Codeine, a prescription painkiller, is one of the most commonly abused drugs in the United States. In its liquid form, codeine can be injected directly into the bloodstream. Codeine injections count as proper drug use only when given by a doctor, or with medical approval.
Injecting codeine without a prescription or approval is a form of drug abuse. Abusing codeine through injection is known as “shooting up” codeine. Injecting codeine comes with a number of health effects, some of which are severe.
Why Is Codeine Injected?
Codeine and other opioid analgesics (like nalbuphine) are injected to treat mild to severe pain relief. Doctors can administer legal codeine injections when necessary.
Codeine is an opioid agonist which affects the brain. Shooting up or injecting codeine brings it directly into the bloodstream, letting it reach the brain faster than swallowing. This method will result in a quicker, more effective pain reliever.
Which Codeine Products Are Injected?
Codeine phosphate is a liquid prescription drug that can be injected. Codeine and promethazine is an over-the-counter liquid cough syrup that can also be injected.
Codeine pills and tablets can also be converted to an injectable form. This method involves crushing a tablet into powder and mixing the powder with water. This solution is then drawn into a syringe and injected.
Codeine can be injected directly into the vein (intravenously), under the skin (“skin popping”), or into the muscles (intramuscularly).
Prescription codeine tablets can be popular injection targets because they are single-ingredient and do not require much distilling. Codeine and acetaminophen products, such as Codeine with Tylenol, can also be distilled and injected.
Health Risks Of Injecting Codeine
Shooting up codeine tablets is a form of drug abuse. Injecting liquid codeine without prescription guidelines is also a form of drug abuse.
Codeine has many well-documented side effects, including constipation, vomiting, and abdominal pain. Injecting codeine can add even more serious side effects.
When abused, codeine injection and illicit drug injection can have similar risks, including:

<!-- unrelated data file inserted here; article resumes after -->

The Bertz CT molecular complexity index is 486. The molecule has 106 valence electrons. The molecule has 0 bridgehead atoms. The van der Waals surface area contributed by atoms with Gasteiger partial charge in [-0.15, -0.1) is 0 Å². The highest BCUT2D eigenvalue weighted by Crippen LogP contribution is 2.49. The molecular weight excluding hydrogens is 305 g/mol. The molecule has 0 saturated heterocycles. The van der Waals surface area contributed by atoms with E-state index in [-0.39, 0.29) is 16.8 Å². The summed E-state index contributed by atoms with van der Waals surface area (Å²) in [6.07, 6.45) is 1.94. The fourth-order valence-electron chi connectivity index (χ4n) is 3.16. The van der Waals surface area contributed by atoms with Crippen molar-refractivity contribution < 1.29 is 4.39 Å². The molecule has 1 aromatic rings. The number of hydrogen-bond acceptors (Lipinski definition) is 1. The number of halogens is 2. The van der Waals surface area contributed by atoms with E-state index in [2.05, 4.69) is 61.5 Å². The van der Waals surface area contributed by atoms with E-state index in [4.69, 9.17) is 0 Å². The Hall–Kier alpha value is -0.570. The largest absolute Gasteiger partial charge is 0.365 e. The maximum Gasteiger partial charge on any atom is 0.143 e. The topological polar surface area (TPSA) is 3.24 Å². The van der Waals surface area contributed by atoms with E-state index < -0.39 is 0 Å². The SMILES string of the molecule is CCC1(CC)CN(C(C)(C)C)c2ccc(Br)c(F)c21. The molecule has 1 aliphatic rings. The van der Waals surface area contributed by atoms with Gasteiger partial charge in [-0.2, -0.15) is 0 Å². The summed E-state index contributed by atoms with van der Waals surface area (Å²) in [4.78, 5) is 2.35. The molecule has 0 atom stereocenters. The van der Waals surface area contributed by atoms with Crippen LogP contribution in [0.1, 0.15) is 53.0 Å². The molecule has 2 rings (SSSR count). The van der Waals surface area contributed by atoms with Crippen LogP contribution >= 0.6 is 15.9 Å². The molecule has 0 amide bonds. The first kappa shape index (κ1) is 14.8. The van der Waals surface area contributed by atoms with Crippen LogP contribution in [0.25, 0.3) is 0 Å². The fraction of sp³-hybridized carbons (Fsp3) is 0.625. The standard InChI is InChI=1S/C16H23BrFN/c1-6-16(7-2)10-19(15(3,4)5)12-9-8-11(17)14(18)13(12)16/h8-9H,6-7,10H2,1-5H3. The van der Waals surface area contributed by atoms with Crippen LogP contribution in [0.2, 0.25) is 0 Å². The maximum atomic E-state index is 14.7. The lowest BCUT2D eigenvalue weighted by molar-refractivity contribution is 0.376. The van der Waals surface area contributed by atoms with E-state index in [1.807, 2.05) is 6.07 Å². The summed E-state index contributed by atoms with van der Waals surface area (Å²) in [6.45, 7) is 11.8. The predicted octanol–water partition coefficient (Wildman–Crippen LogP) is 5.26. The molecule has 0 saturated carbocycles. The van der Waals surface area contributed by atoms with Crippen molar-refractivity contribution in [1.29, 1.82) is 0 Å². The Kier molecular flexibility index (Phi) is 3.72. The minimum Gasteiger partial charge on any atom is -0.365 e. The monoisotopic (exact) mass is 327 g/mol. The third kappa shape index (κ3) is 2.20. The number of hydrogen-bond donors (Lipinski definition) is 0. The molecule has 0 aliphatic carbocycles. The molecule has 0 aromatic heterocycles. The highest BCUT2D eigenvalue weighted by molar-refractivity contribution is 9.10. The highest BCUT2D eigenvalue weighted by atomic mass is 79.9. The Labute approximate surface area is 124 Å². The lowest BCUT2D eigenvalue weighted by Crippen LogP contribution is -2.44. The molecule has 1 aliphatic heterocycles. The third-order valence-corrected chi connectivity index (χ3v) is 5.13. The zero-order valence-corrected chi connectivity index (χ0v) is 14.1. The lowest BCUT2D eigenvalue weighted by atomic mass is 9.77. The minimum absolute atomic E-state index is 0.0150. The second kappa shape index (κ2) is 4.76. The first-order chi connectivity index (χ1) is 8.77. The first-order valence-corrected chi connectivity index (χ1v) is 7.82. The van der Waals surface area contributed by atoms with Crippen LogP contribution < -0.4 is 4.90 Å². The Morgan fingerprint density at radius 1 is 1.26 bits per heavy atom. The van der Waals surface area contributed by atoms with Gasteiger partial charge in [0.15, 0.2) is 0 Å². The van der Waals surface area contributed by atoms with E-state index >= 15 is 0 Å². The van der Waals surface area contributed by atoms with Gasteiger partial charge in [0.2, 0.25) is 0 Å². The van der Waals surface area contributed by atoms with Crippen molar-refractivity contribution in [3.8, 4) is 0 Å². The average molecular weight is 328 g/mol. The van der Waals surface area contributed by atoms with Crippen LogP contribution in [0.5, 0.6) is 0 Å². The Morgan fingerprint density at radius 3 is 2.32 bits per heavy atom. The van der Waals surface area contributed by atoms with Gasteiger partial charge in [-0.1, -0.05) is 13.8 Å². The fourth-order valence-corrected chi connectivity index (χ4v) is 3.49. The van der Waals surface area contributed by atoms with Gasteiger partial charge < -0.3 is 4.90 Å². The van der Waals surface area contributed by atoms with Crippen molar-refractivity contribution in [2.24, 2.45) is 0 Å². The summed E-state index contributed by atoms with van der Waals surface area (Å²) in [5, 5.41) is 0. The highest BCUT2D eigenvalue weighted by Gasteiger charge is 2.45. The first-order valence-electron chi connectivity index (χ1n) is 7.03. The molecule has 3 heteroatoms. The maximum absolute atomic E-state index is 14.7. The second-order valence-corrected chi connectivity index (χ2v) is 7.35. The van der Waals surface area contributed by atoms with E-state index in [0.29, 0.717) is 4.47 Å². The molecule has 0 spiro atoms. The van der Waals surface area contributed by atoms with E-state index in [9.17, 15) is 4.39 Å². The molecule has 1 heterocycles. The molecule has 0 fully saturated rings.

- infection and inflammation of the injection site
- collapsed veins
- using contaminated needles
- increased risk of HIV, hepatitis, and other bloodborne diseases
- increased risk of codeine addiction
Opioid use reduces pain by reducing brain activity. A person in constant pain may see opioids as their only escape. Abusing opiates like codeine long-term may lead to addiction. Like other opioids (pentazocine, hydrocodone, butorphanol), codeine is an addictive substance.
Injecting codeine may lead to addiction. Signs of codeine addiction include:
- constantly thinking about the next dose
- cravings for codeine
- inability to stop using codeine
- injecting codeine despite declining health
Codeine Withdrawal Symptoms
A person may experience codeine withdrawal symptoms when they stop codeine after extended use. Withdrawal symptoms include:
- sweating or chills
These symptoms can cause great discomfort and pain. People struggling with codeine addiction may choose to keep using codeine instead of enduring the pain of withdrawal.
Opioid abuse puts a drug user at higher risk for opioid overdose. Shooting up codeine often involves high doses of codeine injected into the bloodstream. When abused, the dose of codeine injected can be life-threatening.
Signs of codeine overdose include:
- respiratory depression (shallow breathing)
- other breathing problems (noisy breathing, unusual snoring)
- cold or clammy skin
- pinpoint pupils (especially in the dark)
The drug naloxone can reverse codeine overdose in an emergency. It is most effective when combined with proper medical help. Call 911 immediately if you or a loved one experience these symptoms.
Treatment Options For Codeine Addiction
Abuse of pain medications has reached alarming levels in the United States. Treatment options are available for different types of opioid drug abuse. Some of these options are specific to opioid injection.
Syringe exchange programs allow people to exchange used syringes for clean, sterile ones. Using sterile syringes greatly reduces the risk of contracting diseases from a used syringe. While these programs do not directly reduce the chances of drug abuse, they can connect people struggling with abuse to other resources, such as counseling and disease screening
Along with behavioral therapy and counseling, the following medications can help treat opioid abuse, including codeine addiction:
Talk to your healthcare provider to discuss these treatment options, or contact us today to learn more.